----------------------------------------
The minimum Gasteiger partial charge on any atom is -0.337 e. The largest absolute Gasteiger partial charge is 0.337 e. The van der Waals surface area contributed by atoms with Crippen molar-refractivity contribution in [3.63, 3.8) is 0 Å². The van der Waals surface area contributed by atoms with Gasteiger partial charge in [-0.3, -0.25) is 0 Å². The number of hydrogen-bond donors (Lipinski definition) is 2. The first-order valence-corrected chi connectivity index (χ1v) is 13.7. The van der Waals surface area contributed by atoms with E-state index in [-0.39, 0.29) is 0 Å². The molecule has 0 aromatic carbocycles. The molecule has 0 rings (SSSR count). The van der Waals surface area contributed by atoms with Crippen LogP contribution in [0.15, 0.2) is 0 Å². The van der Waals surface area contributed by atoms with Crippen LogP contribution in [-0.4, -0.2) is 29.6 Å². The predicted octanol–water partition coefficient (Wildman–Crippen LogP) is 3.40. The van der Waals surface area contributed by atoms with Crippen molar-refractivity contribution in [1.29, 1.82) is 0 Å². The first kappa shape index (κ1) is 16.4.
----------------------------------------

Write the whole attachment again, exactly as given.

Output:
The minimum Gasteiger partial charge on any atom is -0.337 e. The largest absolute Gasteiger partial charge is 0.337 e. The van der Waals surface area contributed by atoms with Crippen molar-refractivity contribution in [3.63, 3.8) is 0 Å². The van der Waals surface area contributed by atoms with Gasteiger partial charge in [-0.3, -0.25) is 0 Å². The number of hydrogen-bond donors (Lipinski definition) is 2. The first-order valence-corrected chi connectivity index (χ1v) is 13.7. The van der Waals surface area contributed by atoms with E-state index in [-0.39, 0.29) is 0 Å². The molecule has 0 aromatic carbocycles. The molecule has 0 rings (SSSR count). The van der Waals surface area contributed by atoms with Crippen LogP contribution in [0.15, 0.2) is 0 Å². The van der Waals surface area contributed by atoms with Crippen LogP contribution in [-0.4, -0.2) is 29.6 Å². The predicted octanol–water partition coefficient (Wildman–Crippen LogP) is 3.40. The van der Waals surface area contributed by atoms with Crippen molar-refractivity contribution in [1.29, 1.82) is 0 Å². The first kappa shape index (κ1) is 16.4.